Emory students protest ‘Cop City’ and make demands

Students from Emory University walked out of class and held a protest in Emory’s quad to kick off a day of student-led protests condemning the Atlanta Public Safety Training Center being built on City of Atlanta-owned property in south DeKalb.

The Atlanta Public Safety Training Center development, dubbed Cop City, is a proposed regional first responder training center on 85 acres of land known as the Old Atlanta Prison Farms. Protestors have argued that the land has a racial history stemming from being in both a historically Black area and on “stolen Muskogee land.” Proponents of the training center point to Atlanta’s police and fire departments’ degraded facilities.

Protests reached a boiling point in recent months following the shooting death of protestor Manuel Paez Teran at the hands of Georgia State Patrol officers.

Officers who were at the scene when Teran was shot, said Terran fired first. Investigations have yet to confirm the details of the shooting death, but a recent autopsy report concluded that Teran was shot at least 50 times. Protesters claim that Terran was sitting cross legged with his hands in the air at the time of the shooting.

Student protesters at Emory University filled the quad greenspace on April 24 to protest Teran’s death and the proposed development of the training facility. Students chanted, gave speeches, played music, and gave specific demands to any administrators in attendance. Protest organizers said more than 100 students attended.

Students protesting at Emory University. Photos by Jay Phillips

According to protest organizer and Emory student Jaanaki Radhakrishnan, Emory University officials should condemn the development based on the university’s mission statement and promises made.

“The development of a highly militarized police facility on stolen Muskogee land in the middle of already hyper-marginalized Black community is an active contradiction of the principals of racial justice and reconciliation that this university claims to hold in such high regard,” said Radhakrishnan. “In our university’s [land acknowledgment statement] … it is stated that Emory University seeks to honor the Muskogee nation and other indigenous care takers of this land by humbly seeking knowledge of their histories and committing to respectful stewardship of this land.”

After pointing out what she called contradictions in Emory’s principals, Radhakrishnan called for the president of Emory University to resign his position on the Atlanta Committee for Progress.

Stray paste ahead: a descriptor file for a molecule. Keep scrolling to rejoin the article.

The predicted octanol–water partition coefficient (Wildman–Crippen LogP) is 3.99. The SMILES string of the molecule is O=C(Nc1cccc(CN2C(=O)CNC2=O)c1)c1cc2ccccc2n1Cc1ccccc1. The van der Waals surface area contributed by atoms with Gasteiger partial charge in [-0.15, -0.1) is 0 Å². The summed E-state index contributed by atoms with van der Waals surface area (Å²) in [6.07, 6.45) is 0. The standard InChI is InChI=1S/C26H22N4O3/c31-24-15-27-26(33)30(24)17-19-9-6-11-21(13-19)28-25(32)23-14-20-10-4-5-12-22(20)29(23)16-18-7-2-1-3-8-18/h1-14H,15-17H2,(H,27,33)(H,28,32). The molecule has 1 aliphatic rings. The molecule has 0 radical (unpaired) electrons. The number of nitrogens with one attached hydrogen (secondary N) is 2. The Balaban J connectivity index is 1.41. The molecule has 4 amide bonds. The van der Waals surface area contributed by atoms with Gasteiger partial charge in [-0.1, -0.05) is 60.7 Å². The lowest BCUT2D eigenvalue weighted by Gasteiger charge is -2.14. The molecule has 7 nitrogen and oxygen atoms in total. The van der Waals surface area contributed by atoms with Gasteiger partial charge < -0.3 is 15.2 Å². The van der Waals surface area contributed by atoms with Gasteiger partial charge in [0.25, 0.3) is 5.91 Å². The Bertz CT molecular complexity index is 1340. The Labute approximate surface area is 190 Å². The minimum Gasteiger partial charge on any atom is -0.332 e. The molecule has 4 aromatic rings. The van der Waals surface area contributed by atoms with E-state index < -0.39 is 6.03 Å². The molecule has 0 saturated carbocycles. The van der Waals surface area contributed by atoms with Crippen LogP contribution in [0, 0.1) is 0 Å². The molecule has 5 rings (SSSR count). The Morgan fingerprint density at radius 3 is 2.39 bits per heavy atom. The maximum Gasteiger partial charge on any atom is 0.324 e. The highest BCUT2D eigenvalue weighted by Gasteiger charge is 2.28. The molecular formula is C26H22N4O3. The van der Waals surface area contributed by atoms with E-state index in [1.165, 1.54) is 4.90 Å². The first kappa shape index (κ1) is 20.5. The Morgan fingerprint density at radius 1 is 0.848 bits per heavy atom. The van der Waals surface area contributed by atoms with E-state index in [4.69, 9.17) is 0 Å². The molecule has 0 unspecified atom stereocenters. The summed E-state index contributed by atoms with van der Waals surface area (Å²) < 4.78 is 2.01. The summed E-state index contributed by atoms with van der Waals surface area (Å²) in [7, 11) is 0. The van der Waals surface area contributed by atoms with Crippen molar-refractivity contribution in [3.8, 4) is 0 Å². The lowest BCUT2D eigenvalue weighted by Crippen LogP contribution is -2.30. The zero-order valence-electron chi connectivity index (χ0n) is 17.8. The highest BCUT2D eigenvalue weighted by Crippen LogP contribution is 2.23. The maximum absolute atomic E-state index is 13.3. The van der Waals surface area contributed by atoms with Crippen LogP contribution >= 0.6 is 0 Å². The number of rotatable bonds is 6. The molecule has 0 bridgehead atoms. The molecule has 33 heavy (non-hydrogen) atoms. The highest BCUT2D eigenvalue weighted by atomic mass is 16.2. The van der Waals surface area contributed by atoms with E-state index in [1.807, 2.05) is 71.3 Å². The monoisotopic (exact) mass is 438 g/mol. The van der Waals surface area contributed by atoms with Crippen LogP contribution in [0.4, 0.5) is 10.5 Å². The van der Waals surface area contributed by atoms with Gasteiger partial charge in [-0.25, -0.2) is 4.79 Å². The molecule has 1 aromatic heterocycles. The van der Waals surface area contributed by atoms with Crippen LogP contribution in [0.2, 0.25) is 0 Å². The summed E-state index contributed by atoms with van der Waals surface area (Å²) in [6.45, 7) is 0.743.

“We’d like to give Emory University an opportunity to demonstrate [its principals],” she added.

“University president Gregory Fenves currently holds a seat on the Atlanta Committee for Progress, which has shown extensive support for Cop City – even holding fundraising events. President Fenves, step down from the ACP and condemn the development of Cop City.”

“This institution—with its extensive ties to the Atlanta community and its monetary and social influence—must honor its commitment to racial justice and the Muskogee people. Emory, come out and condemn cop city,” said Radhakrishnan.

Radhakrishnan emphasized that Emory has an $11 billion endowment and is one of the largest employers of Georgians. “I think Emory stepping up would absolutely make a difference.”

“We’re all out here today to let the university know what’s good. We as the students make this university what it is, and we are saying that this is not who we are … We certainly do not believe in perpetuating the same system of destruction and oppression that have been slaughtering our planet and our people since long before we were born,” said Radhakrishnan.

Students from Emory University were part of an area-wide movement of university students protesting the development on April 24. Students from Agnes Scott College, Georgia Institute of Technology, Georgia State University, Morehouse College, Spelman College, and Clark Atlanta University also held protests on their campuses, according to protest organizers.

The presidents of Georgia State University, Georgia Tech, Spelman, Morehouse, and Clark Atlanta also hold positions on the Atlanta Committee for Progress board.

“Each university is in control of their own actions, but we’re all coming together today. We’re already thinking about what this movement is going to look like over the summer. We don’t plan on stopping until cop city stops,” said Radhakrishnan.


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